Cross-Sectional Patient-Reported Outcome Measuring of Health-Related Quality of Life With Establishment of Cancer- and Treatment-Specific Functional and Symptom Scales in Patients With Penile Cancer

Published:August 10, 2018DOI:



      In the field of uro-oncology, the assessment of quality of life (QoL) is considered an integral part of clinical research. Because of the rarity of penile cancer, there is currently no cancer-specific questionnaire module available to assess the tumor-specific loss of function and symptoms in terms of influencing QoL. The aim of the study was to apply a validated questionnaire (European Organization for Research and Treatment of Cancer [EORTC] QLQ-C30) in a population of patients diagnosed with penile cancer and to compare these results to reference data of the general population. We also developed a new unvalidated questionnaire (Quality of Life Questionnaire–Penile Cancer–Rostock, HRO-PE29) in this population to promote QoL research in the field of uro-oncology.

      Patients and Methods

      Cross-sectional evaluation of patients with penile cancer after local surgical treatment (n = 76) was performed using EORTC QLQ-C30 and HRO-PE29. The QLQ-C30 provides information on QoL, functional scales, symptom scales, and 6 individual items (inappetence, insomnia, dyspnea, constipation, diarrhea, financial difficulties). Cancer-specific functional and symptom scales (HRO-PE29) were then established for use in different disease states and forms of treatment. These provide information on QoL as well as on cancer-specific function and symptom scores.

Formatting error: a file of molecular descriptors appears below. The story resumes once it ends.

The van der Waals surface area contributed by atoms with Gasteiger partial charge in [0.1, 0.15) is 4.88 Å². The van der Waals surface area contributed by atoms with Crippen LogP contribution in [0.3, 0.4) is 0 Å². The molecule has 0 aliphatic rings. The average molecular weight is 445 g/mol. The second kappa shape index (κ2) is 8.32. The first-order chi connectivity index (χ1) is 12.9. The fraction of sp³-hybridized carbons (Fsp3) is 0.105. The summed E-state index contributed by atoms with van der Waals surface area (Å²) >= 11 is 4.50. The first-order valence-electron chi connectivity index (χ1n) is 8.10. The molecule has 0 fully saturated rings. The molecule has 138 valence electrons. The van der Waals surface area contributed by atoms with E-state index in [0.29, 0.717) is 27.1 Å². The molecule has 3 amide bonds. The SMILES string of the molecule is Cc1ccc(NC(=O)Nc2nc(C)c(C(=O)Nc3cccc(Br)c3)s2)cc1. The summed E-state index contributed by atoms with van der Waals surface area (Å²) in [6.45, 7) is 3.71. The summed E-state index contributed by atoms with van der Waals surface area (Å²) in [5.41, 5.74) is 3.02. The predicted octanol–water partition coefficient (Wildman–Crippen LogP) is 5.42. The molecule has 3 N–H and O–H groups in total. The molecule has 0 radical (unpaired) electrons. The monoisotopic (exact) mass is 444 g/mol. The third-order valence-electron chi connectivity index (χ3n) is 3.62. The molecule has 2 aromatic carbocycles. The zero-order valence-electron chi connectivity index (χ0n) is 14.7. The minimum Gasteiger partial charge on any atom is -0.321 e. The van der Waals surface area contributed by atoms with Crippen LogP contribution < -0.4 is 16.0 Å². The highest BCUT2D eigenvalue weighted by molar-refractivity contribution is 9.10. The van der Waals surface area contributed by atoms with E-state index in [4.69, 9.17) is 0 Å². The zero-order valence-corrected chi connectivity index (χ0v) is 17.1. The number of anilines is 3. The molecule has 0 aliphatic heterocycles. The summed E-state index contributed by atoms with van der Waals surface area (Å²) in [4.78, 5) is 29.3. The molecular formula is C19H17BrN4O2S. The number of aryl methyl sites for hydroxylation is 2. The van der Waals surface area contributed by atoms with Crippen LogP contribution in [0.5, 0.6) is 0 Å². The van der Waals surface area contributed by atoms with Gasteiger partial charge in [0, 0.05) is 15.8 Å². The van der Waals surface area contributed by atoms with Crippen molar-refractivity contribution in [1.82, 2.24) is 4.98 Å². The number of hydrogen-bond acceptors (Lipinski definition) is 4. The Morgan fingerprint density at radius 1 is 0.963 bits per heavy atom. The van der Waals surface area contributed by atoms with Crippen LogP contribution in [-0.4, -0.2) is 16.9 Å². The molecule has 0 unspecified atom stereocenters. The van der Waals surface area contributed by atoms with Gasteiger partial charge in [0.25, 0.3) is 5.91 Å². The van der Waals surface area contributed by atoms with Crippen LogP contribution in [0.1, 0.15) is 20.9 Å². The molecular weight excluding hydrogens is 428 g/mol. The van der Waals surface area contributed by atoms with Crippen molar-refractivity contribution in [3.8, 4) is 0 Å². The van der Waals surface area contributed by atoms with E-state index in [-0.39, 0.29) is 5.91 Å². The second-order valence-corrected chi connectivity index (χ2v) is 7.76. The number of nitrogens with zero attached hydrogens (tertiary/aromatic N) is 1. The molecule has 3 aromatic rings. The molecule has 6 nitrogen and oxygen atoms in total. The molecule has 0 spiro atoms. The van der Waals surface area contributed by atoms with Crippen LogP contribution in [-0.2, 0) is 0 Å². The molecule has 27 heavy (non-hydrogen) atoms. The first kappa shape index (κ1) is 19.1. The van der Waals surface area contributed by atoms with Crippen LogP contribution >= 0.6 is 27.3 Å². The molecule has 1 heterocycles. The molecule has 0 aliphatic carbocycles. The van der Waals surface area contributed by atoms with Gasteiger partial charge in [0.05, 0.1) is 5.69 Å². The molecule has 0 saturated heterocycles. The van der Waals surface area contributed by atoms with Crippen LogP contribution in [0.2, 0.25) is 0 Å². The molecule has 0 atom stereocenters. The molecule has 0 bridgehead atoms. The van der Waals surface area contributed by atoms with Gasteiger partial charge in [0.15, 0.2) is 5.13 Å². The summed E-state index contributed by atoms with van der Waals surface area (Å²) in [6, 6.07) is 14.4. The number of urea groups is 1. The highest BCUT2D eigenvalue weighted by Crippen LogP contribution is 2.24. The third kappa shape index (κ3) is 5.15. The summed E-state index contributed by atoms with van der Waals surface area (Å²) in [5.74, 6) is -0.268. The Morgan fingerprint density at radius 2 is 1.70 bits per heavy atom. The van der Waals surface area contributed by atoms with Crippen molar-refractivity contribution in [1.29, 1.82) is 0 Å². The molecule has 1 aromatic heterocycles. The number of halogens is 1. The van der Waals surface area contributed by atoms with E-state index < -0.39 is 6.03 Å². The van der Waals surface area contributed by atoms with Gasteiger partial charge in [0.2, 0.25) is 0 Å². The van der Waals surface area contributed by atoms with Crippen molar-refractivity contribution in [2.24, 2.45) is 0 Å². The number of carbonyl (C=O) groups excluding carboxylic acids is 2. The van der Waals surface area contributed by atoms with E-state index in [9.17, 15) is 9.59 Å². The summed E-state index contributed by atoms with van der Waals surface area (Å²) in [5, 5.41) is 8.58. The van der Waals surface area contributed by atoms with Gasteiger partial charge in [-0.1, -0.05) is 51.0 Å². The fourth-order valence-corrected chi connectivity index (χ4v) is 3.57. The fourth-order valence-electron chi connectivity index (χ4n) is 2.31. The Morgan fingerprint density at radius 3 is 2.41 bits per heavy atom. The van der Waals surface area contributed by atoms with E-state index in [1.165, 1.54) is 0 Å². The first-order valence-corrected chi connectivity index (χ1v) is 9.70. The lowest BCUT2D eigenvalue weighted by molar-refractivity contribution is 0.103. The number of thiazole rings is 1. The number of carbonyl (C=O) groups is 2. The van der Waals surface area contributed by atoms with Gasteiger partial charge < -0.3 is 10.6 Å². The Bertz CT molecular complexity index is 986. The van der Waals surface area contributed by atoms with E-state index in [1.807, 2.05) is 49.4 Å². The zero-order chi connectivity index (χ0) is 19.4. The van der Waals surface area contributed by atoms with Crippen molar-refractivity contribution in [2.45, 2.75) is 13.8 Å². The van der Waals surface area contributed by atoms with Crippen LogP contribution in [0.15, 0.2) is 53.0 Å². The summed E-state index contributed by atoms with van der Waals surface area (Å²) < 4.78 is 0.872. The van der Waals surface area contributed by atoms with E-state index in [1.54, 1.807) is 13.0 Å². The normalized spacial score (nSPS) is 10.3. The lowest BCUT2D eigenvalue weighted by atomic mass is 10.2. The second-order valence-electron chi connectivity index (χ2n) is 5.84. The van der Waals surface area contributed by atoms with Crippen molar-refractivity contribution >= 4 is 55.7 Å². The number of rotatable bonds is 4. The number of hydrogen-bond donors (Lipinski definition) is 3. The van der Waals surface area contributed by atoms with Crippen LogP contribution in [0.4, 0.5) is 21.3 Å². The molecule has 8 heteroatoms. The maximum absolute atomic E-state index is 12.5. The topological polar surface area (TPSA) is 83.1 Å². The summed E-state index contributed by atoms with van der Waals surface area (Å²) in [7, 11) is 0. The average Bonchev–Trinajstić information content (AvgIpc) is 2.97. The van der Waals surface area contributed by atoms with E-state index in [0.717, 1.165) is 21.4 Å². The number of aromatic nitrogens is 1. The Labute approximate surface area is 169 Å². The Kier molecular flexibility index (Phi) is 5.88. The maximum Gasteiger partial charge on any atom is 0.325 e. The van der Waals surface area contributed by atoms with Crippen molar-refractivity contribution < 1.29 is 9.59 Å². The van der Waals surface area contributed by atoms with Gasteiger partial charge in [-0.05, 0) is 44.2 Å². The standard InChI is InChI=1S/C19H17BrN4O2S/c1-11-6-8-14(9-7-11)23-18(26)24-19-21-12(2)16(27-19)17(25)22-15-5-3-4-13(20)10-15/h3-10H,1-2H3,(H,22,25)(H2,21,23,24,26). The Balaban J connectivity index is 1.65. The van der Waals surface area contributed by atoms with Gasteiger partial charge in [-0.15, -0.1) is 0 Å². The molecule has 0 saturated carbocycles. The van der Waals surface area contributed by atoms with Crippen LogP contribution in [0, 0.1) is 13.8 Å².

The global QoL score was 54, which corresponds to an average QoL (score 0-100) and was well below the age-standardized average for German patients. For the general function scores, the following mean values were determined: physical ( x ¯  = 73), social ( x ¯  = 61), emotional ( x ¯  = 60), cognitive functioning ( x ¯  = 69), and role function ( x ¯  = 63). With regard to the general symptom scores and the individual items, the following values were found: fatigue ( x ¯  = 35), nausea ( x ¯  = 6), pain ( x ¯  = 27), dyspnea ( x ¯  = 23), insomnia ( x ¯  = 41), loss of appetite ( x ¯  = 25), constipation ( x ¯  = 19), diarrhea ( x ¯  = 10), and financial difficulties ( x ¯  = 25). The following mean values were found for the cancer-specific functional scores: voiding ( x ¯  = 77), sexuality ( x ¯  = 69, function and pleasure), body image ( x ¯  = 64), lymphedema ( x ¯  = 75), future prospects ( x ¯  = 72), and adverse effects of systemic treatment ( x ¯  = 73).


      Defects of the external genitalia have implications for identity, personality, and interpersonal relationships. The mental stress of these patients results from the diagnosis of cancer as well as the partly mutilating treatment. Reconstructive surgery in penile cancer patients promises to maintain sexual and micturition function and thus improve QoL. Cancer-specific functional losses can be sufficiently named and their influence on QoL determined.


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